Browsing Tag:

time management

  • Articles, GirlSpring.com, Goals, Mental Health, School, Stress, Tips

    Are You Managing Your Time? Or Is Your Time Managing You?

    Staying organized and keeping your schedule up to date is a tricky skill to master. It takes a lot of trial and error, in addition to finding what works for you personally. Without knowing how to properly manage your time, it becomes really easy to fall behind on your assignments and responsibilities. Thus, giving the potential for stress and anxiety. A big part of time management is the ability to prioritize and know when to ask for help. Prioritizing different aspects of your life that require your time is essential to be able to contribute your best effort in each area. Assigning priority can be difficult when it comes to things like personal life or hobbies.

    How do you really know how much time is appropriate to use on certain activities? Remember, trial and error is okay. In a larger sense, prioritizing is about assigning meaning and importance to the things that matter and that you need to accomplish in your life. When thinking about priority and time, you must consider things like deadlines and value. For example, say you have a 100 point final research paper due tomorrow that you’ve been working on for several weeks, that might take priority to finish first over something small like finishing up your BFF’s birthday gift. Finding out what is important to you as a person, and what’s worth your time, will help you make prioritizing an easier step. Keep reading for some extra tips and tricks to ensure you will stay on track and be organized! 

    Tip 1: A Killer Planner

    A good solid planner is critical. There are endless shapes, sizes, colors, and layouts to choose from. Find which works for you! Some people do better seeing their month to month planned out, and some people do better working week to week. Some planners even offer both, it’s up to you. When you think about size, think about how often you want to use it, and how many places you want to be able to take it. Do you have a large bag, where size wouldn’t matter? Or do you need a pocket-sized portable planner? Think about these things when you pick one out. Have fun with it! TJ Maxx and Marshalls are great spots to find discounted fun and effective planners! 

    Tip 2: Highlighters and Post-It Notes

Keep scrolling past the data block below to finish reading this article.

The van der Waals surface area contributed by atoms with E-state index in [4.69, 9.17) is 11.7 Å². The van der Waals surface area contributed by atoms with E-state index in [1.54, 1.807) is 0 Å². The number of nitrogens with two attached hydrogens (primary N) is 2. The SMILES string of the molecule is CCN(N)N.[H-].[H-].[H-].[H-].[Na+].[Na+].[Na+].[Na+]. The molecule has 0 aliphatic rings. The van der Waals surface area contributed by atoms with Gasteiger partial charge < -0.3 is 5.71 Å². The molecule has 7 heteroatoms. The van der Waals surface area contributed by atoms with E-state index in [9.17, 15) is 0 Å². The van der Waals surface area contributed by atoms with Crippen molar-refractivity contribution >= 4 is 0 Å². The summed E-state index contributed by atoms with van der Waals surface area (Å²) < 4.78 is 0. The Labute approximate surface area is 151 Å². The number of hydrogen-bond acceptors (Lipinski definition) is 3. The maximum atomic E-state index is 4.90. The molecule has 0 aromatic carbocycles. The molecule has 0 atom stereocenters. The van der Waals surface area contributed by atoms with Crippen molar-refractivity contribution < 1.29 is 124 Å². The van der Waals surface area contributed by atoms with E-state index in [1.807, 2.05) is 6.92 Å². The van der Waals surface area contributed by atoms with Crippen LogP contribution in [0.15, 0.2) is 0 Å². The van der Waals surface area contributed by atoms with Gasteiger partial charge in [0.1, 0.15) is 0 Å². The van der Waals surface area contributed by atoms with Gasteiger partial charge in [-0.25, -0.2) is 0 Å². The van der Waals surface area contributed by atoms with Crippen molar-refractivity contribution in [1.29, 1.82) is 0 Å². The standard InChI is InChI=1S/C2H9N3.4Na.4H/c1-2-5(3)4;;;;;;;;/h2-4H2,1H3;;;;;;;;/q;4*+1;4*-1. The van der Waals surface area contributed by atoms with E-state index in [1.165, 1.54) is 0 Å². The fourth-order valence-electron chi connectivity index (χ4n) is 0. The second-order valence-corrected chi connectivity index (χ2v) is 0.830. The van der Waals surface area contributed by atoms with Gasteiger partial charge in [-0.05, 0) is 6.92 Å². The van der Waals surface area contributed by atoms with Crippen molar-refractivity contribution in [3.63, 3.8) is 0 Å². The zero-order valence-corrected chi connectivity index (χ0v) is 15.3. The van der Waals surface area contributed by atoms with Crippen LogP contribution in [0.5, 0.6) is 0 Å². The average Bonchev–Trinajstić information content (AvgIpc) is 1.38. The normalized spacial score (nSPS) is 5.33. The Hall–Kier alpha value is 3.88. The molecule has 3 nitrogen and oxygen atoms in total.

Using highlighters and Post-It Notes can help catch your eye for reminders, and allow for yourself to leave a visual cue. Similar to the planner, you will find endless colors shapes and sizes. Some people prefer bright neon colors, some respond better to more mellow colors. Sharpie has a great selection of colored highlighters! Post-It Notes have a wide size and color variety. Maybe Post-It tabs work better for you, to serve as a reminder to flip to a certain page or maybe full-sized ones to leave on the mirror to remember things in the morning! These few supplies can go far in your organizing world! 

    Tip 3: Making Errands Fun

    Errands can drag. Spending extended time getting small yet necessary tasks done can be unmotivating and difficult to bring yourself to do. There are a few things you can do to make the time pass and get a little enjoyment. Try bringing a friend along! A lot of times you can find a friend that needs to get some similar stuff done, and the company always makes time go by! Next, bring your headphones! Going grocery shopping? Plug in and focus on that list! Bringing a pair of headphones to the store can make the time go by and give you the choice of what you want to listen to! Finally, don’t feel guilty to reward yourself. If you’re driving around to a bunch of different stores, check out the clearance rack, find yourself a little trinket! Or if you’ve been doing chores and homework all day, make yourself a snack and turn on your favorite show. Taking small breaks is so important to maintaining a productive day. 

  • Articles, GirlSpring.com, School

    How to Balance Work, School, and a Social Life

    Sometimes things happen, and you’re left with an extra burden or two. Maybe that means you have to pick up an extracurricular activity to boost your scholarship resume, or maybe you need money now and have to get a job. Either way, adding more things to your schedule is never easy.

    You’re young and have your whole life ahead of you, but that doesn’t mean you don’t have things to worry about right now.

    Being young gives you the extra energy to take care of business, but it also brings along puberty, peer pressures, and the impending doom of what you want to be when you grow up.

    I know first hand how stressful life can be. In high school, I was a part of my school’s theater program, I participated in our school’s show choir and  regular choir, and I had two jobs. I also didn’t want to have to say no to my friends when they invited me out.

    I had to learn to delegate my circumstances ahead of time so that I was never left making hard choices too late.

    My week looked something like:

    • Monday- School 7:30am-3:15pm; Spend time with friends 3:45pm-6pm; work 6:30pm-9pm; sleep 9:30pm-6am
    • Tuesday- School 7:30am-3:15pm; Show Choir Practice 3:30pm-5:30pm; Homework/Study 6pm-7:30pm; Free time 7:30pm-9:30pm; sleep 9:30pm-6am
    • Wednesday- School 7:30am-3:15pm; Spend time with friends 3:45pm-5pm; work 5:30pm-9pm; Sleep 9:30pm-6am
    • Thursday- School 7:30am-3:15pm; Show Choir practice 3:30pm-5:30pm; work 6:30pm-9pm; Homework/Study 9:30pm-11pm; Sleep 11pm-6am
    • Friday- School 7:30am-3:15; Play practice 3:30pm-5:30pm; Spend time with friends 6:30pm-12am; sleep 12:30am-6am
    • Saturday- Work 8am-9pm; sleep 10pm-8am